SWAC Basketball Tournament 2013: Southern favored in the nation's weirdest format

Kyle Terada-USA TODAY Sports

It's Southern and everybody else at the SWAC Tournament.

The 2013 SWAC Tournament gets started on Wednesday night as seven teams vie for the easiest automatic bid in the country. The regular season champion is ineligible, as Texas Southern is serving a one-year ban from postseason play. Arkansas Pine-Bluff and Mississippi Valley State are also restricted from participating, leaving just seven teams to compete.

Texas Southern was by far the best offensive team in an extremely shooting-challenged league. The SWAC was 30th among all conferences in offensive efficiency and three-point percentage. It was 31st in two-point percentage and 32nd in free throw percentage.

The pace of play in the SWAC also produces a high number of opportunities for the players to miss. The league was second in tempo, averaging 67.2 possessions per game. That fast tempo also brings selfish play. The SWAC finished 31st in assists per field goal made.

Fans of fast-paced, but still low-scoring, and one-on-one basketball will love the SWAC.

Who, What, When

The SWAC Tournament takes place at the Curtis Culwell Center in Garland, Texas from March 13-16.

Format

With just seven teams in the tournament, something funky is bound to happen. Southern gets the only bye as the No. 1 remaining seed. It awaits the winner of No. 6 Alabama A&M and No. 7 Grambling State in the semifinals.

The other half of the bracket is a little less strange, though seeing No. 3 play No. 4 and No. 2 play No. 5 in the first round is a little awkward.

Wednesday: No. 6 Alabama A&M vs. No. 7 Grambling State (Game 1)

Thursday: No. 2 Jackson State vs. No. Alabama State (Game 2); No. 3 Alcorn State vs. No. 4 Prairie View A&M (Game 3)

Friday: Game 2 winner vs. Game 3 winner (Game 4); No. 1 Southern vs. Game 1 winner (Game 5)

Saturday: Game 4 winner vs. Game 5 winner (Championship)

Who The Numbers Like

Southern: It's really not even close with Texas Southern ineligible. The Jaguars outscored SWAC opponents by 21 points every 100 possessions. Southern had the second-best offense in league play (1.07 points per possession) to go along with the best defense (0.85 PPP).

Ken Pomeroy's log5 prediction gives Southern an 81 percent chance to grab the automatic bid. It helps that the Jaguars have to win just two games, and that they beat their most likely second-round opponent (Alabama A&M) by an average of 14 points this year.

Who The Eyeballs Like

Southern, again: The Jaguars won 15 of 18 games in league play. They are the only team with more than 20 wins in the entire league. They have two of the three All-SWAC first-team players in the tournament. This really is Southern's to lose.

Darkhorse

The bottom of the conference is a jumble of awful, with the bottom six seeds all falling between No. 311 and No. 347 (last) on kenpom.com. Jackson State is the least-worst of the bunch, as it is the only team outside of Southern in the field that finished with more points scored than allowed in SWAC play. The Blue Bengals would still would have a tough time against the Jaguars in the title game. Southern beat Jackson State by a combined 33 points in two games.

Best Possible Title Game

Grambling St. vs. Anyone: Any matchup involving Southern is likely to be a blowout. Any matchup not involving Southern means there would be a SWAC team getting its doors blown off in one of the First Four games in Dayton.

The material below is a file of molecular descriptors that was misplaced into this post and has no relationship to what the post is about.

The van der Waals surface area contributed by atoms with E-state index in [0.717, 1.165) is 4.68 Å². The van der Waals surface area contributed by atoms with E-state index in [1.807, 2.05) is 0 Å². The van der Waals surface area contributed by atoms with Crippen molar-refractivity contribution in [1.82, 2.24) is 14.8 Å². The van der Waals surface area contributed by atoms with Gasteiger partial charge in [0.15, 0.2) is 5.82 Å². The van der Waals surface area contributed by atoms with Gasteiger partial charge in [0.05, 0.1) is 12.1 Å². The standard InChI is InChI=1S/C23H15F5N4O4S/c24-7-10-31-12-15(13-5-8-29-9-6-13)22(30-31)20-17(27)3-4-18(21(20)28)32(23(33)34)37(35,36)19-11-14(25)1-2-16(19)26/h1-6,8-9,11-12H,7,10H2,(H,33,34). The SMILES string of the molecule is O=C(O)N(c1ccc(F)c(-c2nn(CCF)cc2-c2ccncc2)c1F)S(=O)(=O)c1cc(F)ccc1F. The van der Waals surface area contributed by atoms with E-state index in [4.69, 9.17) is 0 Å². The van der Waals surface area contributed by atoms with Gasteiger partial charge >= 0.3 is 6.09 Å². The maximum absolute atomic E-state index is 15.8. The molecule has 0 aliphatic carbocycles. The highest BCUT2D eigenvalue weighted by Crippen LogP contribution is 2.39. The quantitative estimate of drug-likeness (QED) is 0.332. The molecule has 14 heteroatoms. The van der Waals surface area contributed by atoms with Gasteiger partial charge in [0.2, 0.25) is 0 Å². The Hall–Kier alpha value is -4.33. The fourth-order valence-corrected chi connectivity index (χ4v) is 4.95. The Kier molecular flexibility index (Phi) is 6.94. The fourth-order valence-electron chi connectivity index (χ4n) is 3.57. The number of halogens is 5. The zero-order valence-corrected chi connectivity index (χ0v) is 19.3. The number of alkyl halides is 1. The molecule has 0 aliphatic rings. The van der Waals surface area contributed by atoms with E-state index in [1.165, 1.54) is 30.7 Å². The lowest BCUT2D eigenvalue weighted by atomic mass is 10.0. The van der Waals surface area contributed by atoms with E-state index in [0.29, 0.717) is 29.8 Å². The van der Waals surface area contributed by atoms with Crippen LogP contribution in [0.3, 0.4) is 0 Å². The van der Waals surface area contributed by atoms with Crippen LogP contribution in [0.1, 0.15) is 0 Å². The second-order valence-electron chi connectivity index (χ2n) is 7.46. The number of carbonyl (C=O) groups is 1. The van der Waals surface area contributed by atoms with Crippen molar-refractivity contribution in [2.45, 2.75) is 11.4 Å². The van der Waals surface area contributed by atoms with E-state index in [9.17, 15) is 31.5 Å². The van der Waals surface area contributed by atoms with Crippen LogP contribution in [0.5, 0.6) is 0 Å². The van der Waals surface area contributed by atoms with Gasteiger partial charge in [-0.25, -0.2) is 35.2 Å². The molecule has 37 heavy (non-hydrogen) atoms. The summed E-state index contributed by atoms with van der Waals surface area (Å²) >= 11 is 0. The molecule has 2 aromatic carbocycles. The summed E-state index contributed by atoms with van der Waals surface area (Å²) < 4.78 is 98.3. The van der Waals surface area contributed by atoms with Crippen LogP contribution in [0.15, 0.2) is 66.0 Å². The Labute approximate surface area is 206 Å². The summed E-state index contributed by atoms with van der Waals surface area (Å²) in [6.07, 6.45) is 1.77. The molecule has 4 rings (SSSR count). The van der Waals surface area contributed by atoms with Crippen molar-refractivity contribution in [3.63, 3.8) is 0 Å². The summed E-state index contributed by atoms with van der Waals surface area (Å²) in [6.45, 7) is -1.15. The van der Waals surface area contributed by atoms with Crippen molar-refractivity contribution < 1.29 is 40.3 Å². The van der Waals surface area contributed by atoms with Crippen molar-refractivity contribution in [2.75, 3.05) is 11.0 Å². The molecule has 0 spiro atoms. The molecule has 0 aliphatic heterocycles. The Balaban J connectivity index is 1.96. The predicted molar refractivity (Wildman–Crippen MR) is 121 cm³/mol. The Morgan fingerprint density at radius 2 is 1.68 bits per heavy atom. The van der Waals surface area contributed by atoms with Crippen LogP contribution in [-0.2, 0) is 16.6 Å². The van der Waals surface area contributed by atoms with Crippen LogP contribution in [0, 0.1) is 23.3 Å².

The GSU Tigers on the other hand, have yet to win a game all year. If they manage to secure that first win over Alabama A&M, who wouldn't be rooting for them to go all the way? Everyone loves an underdog, and Grambling is the underdog-est.

Who Might Get In/Will Get In Anyway

No one. Not even close.

Players to Watch

Malcolm Miller, Southern: In a conference full of bad shooting, Miller is an outlier. The 6'6 wing is threat on the inside (59 percent on twos) and the outside (46 percent on threes). His 64 effective field goal percentage was 10th in the nation. His 126.5 offensive rating was 21st nationally, and that was while taking nearly 32 percent of his team's shots while on the floor.

Phillip Crawford, Alabama State: Crawford is the most dominant inside force in the league, and that is always helpful in the grind of a conference tournament. He led the league in usage (using nearly 30 percent of the possessions while on the floor) and offensive rebounding percentage. Crawford also finished fifth in defensive rebounding percentage and hit on 57 percent of his two-pointers.

Derick Beltran, Southern: The other half of Southern's all-conference duo can be considered Miller Light. Like his teammate, he is primarily a jump shooter that is also a threat to take it inside. Beltran is better at getting to the free throw line, but doesn't shoot at Miller's level. Still, he limits turnovers and is capable of going on a hot streak at any time.

Christian Williams, Jackson State: Williams was fifth in the league in steal percentage, so he can be a threat on both ends. His best asset on offense is the three-point shot, where he knocked down 36 percent. More than half of his shots were from beyond the arc, and it likely should have been more. Williams hit just under 40 percent on two-pointers.

More in College Basketball:

The latest Bracketology

Tracking March Madness automatic bids

Full coverage of the Big East Tournament

Richard Pitino makes his own name

Projecting the bracket with Easy Bubble Solver

Full coverage of the Big Ten Tournament

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